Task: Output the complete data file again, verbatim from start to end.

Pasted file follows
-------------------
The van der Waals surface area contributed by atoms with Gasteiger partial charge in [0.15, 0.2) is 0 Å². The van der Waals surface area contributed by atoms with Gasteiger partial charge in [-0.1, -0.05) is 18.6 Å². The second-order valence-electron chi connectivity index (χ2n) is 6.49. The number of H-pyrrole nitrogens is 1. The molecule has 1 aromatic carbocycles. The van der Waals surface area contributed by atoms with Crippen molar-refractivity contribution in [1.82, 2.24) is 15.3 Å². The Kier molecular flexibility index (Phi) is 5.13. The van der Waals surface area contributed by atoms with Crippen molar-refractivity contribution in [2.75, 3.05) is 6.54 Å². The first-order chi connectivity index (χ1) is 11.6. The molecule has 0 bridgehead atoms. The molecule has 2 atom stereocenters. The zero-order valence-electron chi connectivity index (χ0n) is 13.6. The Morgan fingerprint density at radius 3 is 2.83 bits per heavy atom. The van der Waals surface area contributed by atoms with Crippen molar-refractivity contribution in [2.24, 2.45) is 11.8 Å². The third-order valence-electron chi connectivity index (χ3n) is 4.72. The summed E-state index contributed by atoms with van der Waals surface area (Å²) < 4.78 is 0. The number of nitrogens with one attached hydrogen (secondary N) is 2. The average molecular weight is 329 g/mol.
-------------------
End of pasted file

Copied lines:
The van der Waals surface area contributed by atoms with Gasteiger partial charge in [0.15, 0.2) is 0 Å². The van der Waals surface area contributed by atoms with Gasteiger partial charge in [-0.1, -0.05) is 18.6 Å². The second-order valence-electron chi connectivity index (χ2n) is 6.49. The number of H-pyrrole nitrogens is 1. The molecule has 1 aromatic carbocycles. The van der Waals surface area contributed by atoms with Crippen molar-refractivity contribution in [1.82, 2.24) is 15.3 Å². The Kier molecular flexibility index (Phi) is 5.13. The van der Waals surface area contributed by atoms with Crippen molar-refractivity contribution in [2.75, 3.05) is 6.54 Å². The first-order chi connectivity index (χ1) is 11.6. The molecule has 0 bridgehead atoms. The molecule has 2 atom stereocenters. The zero-order valence-electron chi connectivity index (χ0n) is 13.6. The Morgan fingerprint density at radius 3 is 2.83 bits per heavy atom. The van der Waals surface area contributed by atoms with Crippen molar-refractivity contribution in [2.24, 2.45) is 11.8 Å². The third-order valence-electron chi connectivity index (χ3n) is 4.72. The summed E-state index contributed by atoms with van der Waals surface area (Å²) < 4.78 is 0. The number of nitrogens with one attached hydrogen (secondary N) is 2. The average molecular weight is 329 g/mol.